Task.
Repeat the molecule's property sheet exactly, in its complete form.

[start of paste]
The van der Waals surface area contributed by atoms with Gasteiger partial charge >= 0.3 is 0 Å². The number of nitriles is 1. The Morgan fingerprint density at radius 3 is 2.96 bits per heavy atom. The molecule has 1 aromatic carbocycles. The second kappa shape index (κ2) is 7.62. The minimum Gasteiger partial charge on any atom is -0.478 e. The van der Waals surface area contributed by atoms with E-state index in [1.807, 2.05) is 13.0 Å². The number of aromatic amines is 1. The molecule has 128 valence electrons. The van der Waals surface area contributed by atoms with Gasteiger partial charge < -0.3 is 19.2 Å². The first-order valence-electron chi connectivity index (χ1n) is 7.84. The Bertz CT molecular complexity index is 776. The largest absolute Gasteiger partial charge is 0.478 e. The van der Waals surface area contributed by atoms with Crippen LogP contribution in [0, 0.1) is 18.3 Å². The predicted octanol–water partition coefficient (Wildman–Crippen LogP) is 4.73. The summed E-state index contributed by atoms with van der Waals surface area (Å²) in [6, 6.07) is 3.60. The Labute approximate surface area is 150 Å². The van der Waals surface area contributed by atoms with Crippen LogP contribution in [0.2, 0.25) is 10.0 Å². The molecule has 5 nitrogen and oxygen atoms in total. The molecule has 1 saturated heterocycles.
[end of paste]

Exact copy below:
The van der Waals surface area contributed by atoms with Gasteiger partial charge >= 0.3 is 0 Å². The number of nitriles is 1. The Morgan fingerprint density at radius 3 is 2.96 bits per heavy atom. The molecule has 1 aromatic carbocycles. The second kappa shape index (κ2) is 7.62. The minimum Gasteiger partial charge on any atom is -0.478 e. The van der Waals surface area contributed by atoms with E-state index in [1.807, 2.05) is 13.0 Å². The number of aromatic amines is 1. The molecule has 128 valence electrons. The van der Waals surface area contributed by atoms with Gasteiger partial charge < -0.3 is 19.2 Å². The first-order valence-electron chi connectivity index (χ1n) is 7.84. The Bertz CT molecular complexity index is 776. The largest absolute Gasteiger partial charge is 0.478 e. The van der Waals surface area contributed by atoms with Crippen LogP contribution in [0, 0.1) is 18.3 Å². The predicted octanol–water partition coefficient (Wildman–Crippen LogP) is 4.73. The summed E-state index contributed by atoms with van der Waals surface area (Å²) in [6, 6.07) is 3.60. The Labute approximate surface area is 150 Å². The van der Waals surface area contributed by atoms with Crippen LogP contribution in [0.2, 0.25) is 10.0 Å². The molecule has 5 nitrogen and oxygen atoms in total. The molecule has 1 saturated heterocycles.